There was this tile job, see... well this one was not as complicated as some (ahem), but it has a great story nonetheless.
I got this little tile job about the same time a blog buddy took me up on my invitation to come up and say hey. Thankfully, Leo McCool over at butchgirlcat was amenable to coming to the tile job during her visit.
And honestly? Leo rocked. She's wicked smart (just got her Ph.D.) and can read sixteenths of an inch without being shown which lines those are on the tape. I like that. I guess the best way to do this is with pictures. I'll put them up, explain what they are about and fill in the rest. Here goes.
First, let me say this. Never install wall-to-wall carpet in a bathroom. Never. Never, ever, EVER, you understand? Oh nasty.
This job is going to have some challenging spots I think. I'll have to cut around the back of the commode and around that air vent. Hmmm.
First things first, gotta take up the old carpet and see what's underneath.
Oh, this is interesting. There seems to be TWO carpet pads under here: a blue one with a moisture barrier and an older, yellow one stuck to the floor with industrial grade adhesive.
In case no one you know has ever mentioned this, those carpet pads are really nothing more than large, flat SPONGES! That means they absorb. It's what they do. Putting them in a bathroom next to the sink and the tub and shower makes no sense, never mind the toilet!!!! Ewie!!!
I pulled back that foam and is smelled like a colony of weasels had lived there for a decade. Oh man, it was bad. I had to open the window, open the doors to the house, and take a walk outside for a minute. That wet foam had been under there for years before I peeled it back. It was a new kind of bad. You can see the lines left by various soakings of the carpet and the pads beneath. Yeah. It was bad.
So I got all the foam scraped up and all the nail strips around the edges and I sanded what I could of that horrible industrial glue off the hardwood underneath it all. Yes, that is a hardwood floor. Looks like maple, actually, three-and-a-half-inch-wide white maple. Yeah. wrecked with glue and nasty foam.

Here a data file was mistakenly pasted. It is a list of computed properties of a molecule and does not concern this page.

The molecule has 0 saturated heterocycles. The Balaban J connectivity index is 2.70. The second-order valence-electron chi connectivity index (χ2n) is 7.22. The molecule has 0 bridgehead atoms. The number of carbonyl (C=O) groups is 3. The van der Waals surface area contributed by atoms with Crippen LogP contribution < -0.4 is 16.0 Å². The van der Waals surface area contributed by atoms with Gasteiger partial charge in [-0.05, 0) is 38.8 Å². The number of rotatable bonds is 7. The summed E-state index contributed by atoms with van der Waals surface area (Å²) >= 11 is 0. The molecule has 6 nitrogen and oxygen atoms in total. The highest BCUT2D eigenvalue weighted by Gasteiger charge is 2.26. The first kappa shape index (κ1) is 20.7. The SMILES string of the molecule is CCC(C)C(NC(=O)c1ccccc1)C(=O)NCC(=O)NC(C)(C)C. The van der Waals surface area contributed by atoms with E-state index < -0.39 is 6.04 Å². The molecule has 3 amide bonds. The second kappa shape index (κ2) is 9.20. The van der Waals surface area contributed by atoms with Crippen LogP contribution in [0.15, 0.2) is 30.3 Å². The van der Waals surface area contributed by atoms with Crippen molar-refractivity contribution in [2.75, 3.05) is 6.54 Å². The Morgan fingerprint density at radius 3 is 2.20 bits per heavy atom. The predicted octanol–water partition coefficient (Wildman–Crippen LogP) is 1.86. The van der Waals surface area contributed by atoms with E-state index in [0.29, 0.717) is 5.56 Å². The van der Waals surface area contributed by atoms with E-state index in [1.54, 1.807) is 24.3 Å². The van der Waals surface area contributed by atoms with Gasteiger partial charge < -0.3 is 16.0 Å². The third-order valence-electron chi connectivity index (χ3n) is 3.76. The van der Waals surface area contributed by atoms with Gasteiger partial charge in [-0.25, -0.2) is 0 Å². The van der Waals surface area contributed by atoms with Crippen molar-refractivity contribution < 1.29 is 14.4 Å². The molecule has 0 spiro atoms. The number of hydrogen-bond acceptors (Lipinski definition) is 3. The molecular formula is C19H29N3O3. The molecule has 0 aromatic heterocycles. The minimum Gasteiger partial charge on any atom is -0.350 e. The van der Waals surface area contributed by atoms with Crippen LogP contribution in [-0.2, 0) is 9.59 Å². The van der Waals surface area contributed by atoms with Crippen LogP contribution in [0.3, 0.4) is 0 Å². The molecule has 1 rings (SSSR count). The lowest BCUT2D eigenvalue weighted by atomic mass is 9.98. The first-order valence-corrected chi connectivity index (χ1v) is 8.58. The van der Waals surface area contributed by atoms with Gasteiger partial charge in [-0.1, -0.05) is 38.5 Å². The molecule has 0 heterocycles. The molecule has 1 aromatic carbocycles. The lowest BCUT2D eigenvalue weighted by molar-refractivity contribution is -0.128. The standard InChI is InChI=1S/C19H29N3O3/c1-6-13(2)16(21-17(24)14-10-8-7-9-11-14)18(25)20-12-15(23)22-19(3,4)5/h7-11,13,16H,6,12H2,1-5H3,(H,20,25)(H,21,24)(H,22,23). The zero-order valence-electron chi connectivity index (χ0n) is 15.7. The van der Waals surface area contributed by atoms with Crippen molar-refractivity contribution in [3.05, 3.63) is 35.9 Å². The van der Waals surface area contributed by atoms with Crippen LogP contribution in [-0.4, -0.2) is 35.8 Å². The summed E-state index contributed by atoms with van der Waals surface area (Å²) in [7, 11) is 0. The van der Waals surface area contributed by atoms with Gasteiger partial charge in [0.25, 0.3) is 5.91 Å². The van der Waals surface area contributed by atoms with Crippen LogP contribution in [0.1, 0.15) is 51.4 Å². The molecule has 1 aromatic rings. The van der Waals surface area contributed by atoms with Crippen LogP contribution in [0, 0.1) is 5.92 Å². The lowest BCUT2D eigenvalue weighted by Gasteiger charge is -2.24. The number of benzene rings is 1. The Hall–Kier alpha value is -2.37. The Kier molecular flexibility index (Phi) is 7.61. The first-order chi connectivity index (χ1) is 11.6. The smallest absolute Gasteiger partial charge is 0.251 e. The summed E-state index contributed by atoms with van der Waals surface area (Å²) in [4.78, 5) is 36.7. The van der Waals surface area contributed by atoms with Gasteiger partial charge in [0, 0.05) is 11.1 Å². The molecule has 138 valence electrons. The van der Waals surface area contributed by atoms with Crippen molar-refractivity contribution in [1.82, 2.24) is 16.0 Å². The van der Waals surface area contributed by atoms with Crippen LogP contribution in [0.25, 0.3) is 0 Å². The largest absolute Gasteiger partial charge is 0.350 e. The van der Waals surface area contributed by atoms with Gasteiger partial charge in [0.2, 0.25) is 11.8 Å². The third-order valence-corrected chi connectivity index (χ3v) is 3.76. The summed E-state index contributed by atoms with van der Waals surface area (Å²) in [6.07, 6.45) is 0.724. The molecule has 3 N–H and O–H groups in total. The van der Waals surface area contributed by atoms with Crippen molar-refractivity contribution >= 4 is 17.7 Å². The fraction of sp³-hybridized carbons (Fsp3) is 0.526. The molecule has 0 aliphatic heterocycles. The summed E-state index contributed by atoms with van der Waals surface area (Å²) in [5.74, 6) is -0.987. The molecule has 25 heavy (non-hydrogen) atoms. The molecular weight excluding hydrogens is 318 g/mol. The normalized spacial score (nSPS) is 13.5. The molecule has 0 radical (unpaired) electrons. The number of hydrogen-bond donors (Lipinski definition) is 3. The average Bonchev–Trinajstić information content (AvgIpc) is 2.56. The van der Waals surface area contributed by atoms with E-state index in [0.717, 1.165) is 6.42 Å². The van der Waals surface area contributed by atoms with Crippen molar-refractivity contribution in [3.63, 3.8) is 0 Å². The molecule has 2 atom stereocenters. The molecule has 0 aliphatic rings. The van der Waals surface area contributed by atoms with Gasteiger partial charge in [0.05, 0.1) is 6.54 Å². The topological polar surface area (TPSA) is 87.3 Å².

It looked like there might be moisture damage to the wood near the front of the commode, but it turned out it was ok. That would have been a horror show to fix!
This is one tight damned corner behind the flush and in the corner. and the glue was extra thick back here. Lovely, I tell you. Just lovely.
Just so you know, it is very difficult to cut a ceramic tile on a curve. Leo and I did our best to cut around this little ogee. What fun. Not.
In order to get all of the carpet bits out and to make sure there was no rot anywhere, Leo and I pulled the toilet out of the room and sanded the floor underneath. The hair dryer was for drying up the water we splashed around while moving the thing. The nuts and bolts were so rusted that we had to cut them off with my Hitachi reciprocating saw. We both grinned.
Leo helped me paint the floor with a pigmented shellac to seal it and cover any stains and smells that got into the actual wood. Then we drew lines on the floor and dry-laid the tiles. We had to make some pretty fancy cuts. Unfortunately, Leo had to head back to civilization before we got them all cut, but she did an admirable job with the wet saw and following directions. Here are all the tiles dry-fit in place.
Notice how the tiles fit around the front and back of the toilet. Those were miserable, miserable cuts to make. On the up side, I only wrecked one tile in the process. Below is a shot of the three most difficult tiles I had to cut. See how tricky that one was that has to accommodate the hot air register? Yeah. Loads of fun. (Actually, I like the challenge.)
And this is what they look like with the grout in the joints. Some of the corners are not as square as I would like, but they do the job and look decent. As for that grout on the baseboards? This is the first in a series of steps to re-do the bathroom from floor to ceiling. The baseboard is going to be painted black, so I did not worry too much about it.
Now look at the cuts in these tiles. Gah!!! Crazy-making cuts, I tell you! I am most pleased with my efforts!
Again, the trickiest ones. That one behind the toilet loops all the way around, and that one with the heat register was delicate going. I was very glad to be done grouting them.
And here's that one by the curvy part of the tub. Damned tricky stuff, I tell you.
Ah yes. The home owners have a puppy. His name is Malachai, which I think means he is the first Jewish Siberian Husky I have ever met. He likes to eat harnesses and then get loose. He's not terribly bright. While I was on this job, he had was his people called his "British operation, you know, the snip & chip." They joked that their dog had a sex change and would soon have puppies and that they had LoJack installed so that the next time he gets out they can call the police, who will activate the identity chip and he will simply lay down and wait for them to come get him.
I work for such creative people!